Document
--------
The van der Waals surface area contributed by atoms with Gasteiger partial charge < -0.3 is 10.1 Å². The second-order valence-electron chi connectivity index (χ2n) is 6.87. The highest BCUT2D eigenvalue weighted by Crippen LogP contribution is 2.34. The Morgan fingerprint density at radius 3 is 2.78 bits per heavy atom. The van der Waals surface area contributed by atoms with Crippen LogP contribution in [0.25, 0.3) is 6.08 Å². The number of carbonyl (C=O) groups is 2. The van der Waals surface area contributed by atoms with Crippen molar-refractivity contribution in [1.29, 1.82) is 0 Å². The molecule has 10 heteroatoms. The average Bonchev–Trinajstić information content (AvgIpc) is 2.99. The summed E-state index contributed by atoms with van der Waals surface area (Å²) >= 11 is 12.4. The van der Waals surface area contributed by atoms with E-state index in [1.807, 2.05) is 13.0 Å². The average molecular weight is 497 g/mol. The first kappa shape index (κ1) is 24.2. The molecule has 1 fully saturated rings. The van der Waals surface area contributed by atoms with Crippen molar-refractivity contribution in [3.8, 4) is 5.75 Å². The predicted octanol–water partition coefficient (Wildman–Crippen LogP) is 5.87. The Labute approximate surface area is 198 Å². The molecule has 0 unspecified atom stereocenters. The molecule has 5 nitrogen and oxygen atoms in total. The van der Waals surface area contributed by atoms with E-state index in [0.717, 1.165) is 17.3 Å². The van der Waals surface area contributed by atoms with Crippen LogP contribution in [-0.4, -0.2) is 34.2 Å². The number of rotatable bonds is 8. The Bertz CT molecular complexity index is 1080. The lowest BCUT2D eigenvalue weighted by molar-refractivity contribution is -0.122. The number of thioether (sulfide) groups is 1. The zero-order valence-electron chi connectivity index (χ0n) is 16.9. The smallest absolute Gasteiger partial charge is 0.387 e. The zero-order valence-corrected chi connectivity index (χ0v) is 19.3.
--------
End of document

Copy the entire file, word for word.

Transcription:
The van der Waals surface area contributed by atoms with Gasteiger partial charge < -0.3 is 10.1 Å². The second-order valence-electron chi connectivity index (χ2n) is 6.87. The highest BCUT2D eigenvalue weighted by Crippen LogP contribution is 2.34. The Morgan fingerprint density at radius 3 is 2.78 bits per heavy atom. The van der Waals surface area contributed by atoms with Crippen LogP contribution in [0.25, 0.3) is 6.08 Å². The number of carbonyl (C=O) groups is 2. The van der Waals surface area contributed by atoms with Crippen molar-refractivity contribution in [1.29, 1.82) is 0 Å². The molecule has 10 heteroatoms. The average Bonchev–Trinajstić information content (AvgIpc) is 2.99. The summed E-state index contributed by atoms with van der Waals surface area (Å²) >= 11 is 12.4. The van der Waals surface area contributed by atoms with E-state index in [1.807, 2.05) is 13.0 Å². The average molecular weight is 497 g/mol. The first kappa shape index (κ1) is 24.2. The molecule has 1 fully saturated rings. The van der Waals surface area contributed by atoms with Crippen molar-refractivity contribution in [3.8, 4) is 5.75 Å². The predicted octanol–water partition coefficient (Wildman–Crippen LogP) is 5.87. The Labute approximate surface area is 198 Å². The molecule has 0 unspecified atom stereocenters. The molecule has 5 nitrogen and oxygen atoms in total. The van der Waals surface area contributed by atoms with E-state index in [0.717, 1.165) is 17.3 Å². The van der Waals surface area contributed by atoms with Crippen LogP contribution in [-0.4, -0.2) is 34.2 Å². The number of rotatable bonds is 8. The Bertz CT molecular complexity index is 1080. The lowest BCUT2D eigenvalue weighted by molar-refractivity contribution is -0.122. The number of thioether (sulfide) groups is 1. The zero-order valence-electron chi connectivity index (χ0n) is 16.9. The smallest absolute Gasteiger partial charge is 0.387 e. The zero-order valence-corrected chi connectivity index (χ0v) is 19.3.